A "priceless" 600-year-old brooch that was found on farmland by a metal detectorist has been snapped up by the Victoria and Albert Museum.
The flower-shaped diamond and gold piece was found during a dig on land at Brigstock, Northamptonshire, in 2017.
It will sit with Queen Victoria's coronet and popstar Beyonce's Papillon ring, in the V&A's jewellery gallery.
The medieval brooch is the only one of its kind found in the UK - and one of just seven known to exist worldwide.
Finder Justin Owens said: "I didn't have high hopes, thinking it might be an old bottle top or something."
He discovered it during an organised dig on former aristocratic hunting land, between Corby and Thrapston, but its existence has only just been revealed.
Experts believe it played an important part in the display of status and wealth, but may have been torn from the wearer at great force before it was lost, possibly during a hunt.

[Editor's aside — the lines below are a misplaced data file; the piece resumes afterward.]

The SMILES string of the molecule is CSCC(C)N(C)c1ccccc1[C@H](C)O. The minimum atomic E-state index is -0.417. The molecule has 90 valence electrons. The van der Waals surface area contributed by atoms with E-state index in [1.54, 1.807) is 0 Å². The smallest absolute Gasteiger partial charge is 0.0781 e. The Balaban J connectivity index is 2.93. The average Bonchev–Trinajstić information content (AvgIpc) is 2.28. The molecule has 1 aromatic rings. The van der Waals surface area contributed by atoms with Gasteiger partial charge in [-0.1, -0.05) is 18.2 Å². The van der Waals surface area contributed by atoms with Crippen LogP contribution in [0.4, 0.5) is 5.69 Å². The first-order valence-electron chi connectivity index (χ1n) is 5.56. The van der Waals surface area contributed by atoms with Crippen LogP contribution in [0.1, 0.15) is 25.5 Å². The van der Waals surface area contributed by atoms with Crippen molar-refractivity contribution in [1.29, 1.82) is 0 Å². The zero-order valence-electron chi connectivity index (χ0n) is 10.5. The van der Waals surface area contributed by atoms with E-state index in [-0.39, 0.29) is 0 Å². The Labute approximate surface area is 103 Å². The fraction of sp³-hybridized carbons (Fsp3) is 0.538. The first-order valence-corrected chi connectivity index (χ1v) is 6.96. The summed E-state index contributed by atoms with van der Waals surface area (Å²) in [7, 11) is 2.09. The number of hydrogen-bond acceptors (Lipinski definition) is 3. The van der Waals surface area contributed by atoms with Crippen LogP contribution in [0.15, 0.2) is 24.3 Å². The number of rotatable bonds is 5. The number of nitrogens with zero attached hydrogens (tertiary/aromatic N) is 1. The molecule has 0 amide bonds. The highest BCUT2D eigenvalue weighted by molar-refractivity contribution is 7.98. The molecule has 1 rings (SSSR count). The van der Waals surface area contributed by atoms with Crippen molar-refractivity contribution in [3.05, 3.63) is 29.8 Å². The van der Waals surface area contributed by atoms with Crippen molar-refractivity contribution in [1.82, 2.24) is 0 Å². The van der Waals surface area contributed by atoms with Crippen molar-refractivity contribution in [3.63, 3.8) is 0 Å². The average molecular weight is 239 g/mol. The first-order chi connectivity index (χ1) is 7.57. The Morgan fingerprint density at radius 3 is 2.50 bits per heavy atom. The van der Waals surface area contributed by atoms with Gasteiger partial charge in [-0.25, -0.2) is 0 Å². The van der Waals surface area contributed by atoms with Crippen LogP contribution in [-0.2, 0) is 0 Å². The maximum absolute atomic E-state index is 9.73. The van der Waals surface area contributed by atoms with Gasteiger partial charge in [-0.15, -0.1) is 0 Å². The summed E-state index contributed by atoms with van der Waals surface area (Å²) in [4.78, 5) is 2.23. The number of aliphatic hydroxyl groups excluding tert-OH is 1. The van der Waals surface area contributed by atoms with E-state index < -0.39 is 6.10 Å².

Some of the diamonds would have fallen off, and original pearl decoration would have been subject to biodegradation, curators said.
It is the second acquisition made by the V&A through the National Treasure Act.
The V&A said it was not able to reveal the monetary value of the brooch, but it has been described as "priceless".
Mr Owens, who has been a hobby detectorist for four years, said he only had to dig about four inches (10cm) down to uncover the treasure.
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"At best I'd hope to come across a Roman or medieval hammered coin, but to find something so rare and valuable as this was a total shock," he said.
"It was absolutely caked in mud. I didn't have high hopes, thinking it might be an old bottle top or something.
"But what a discovery. Now I've seen it cleaned up I can't believe how exquisite it really is."
- The brooch will also feature in the final episode of BBC Two's Secrets Of The Museum documentary series on Thursday.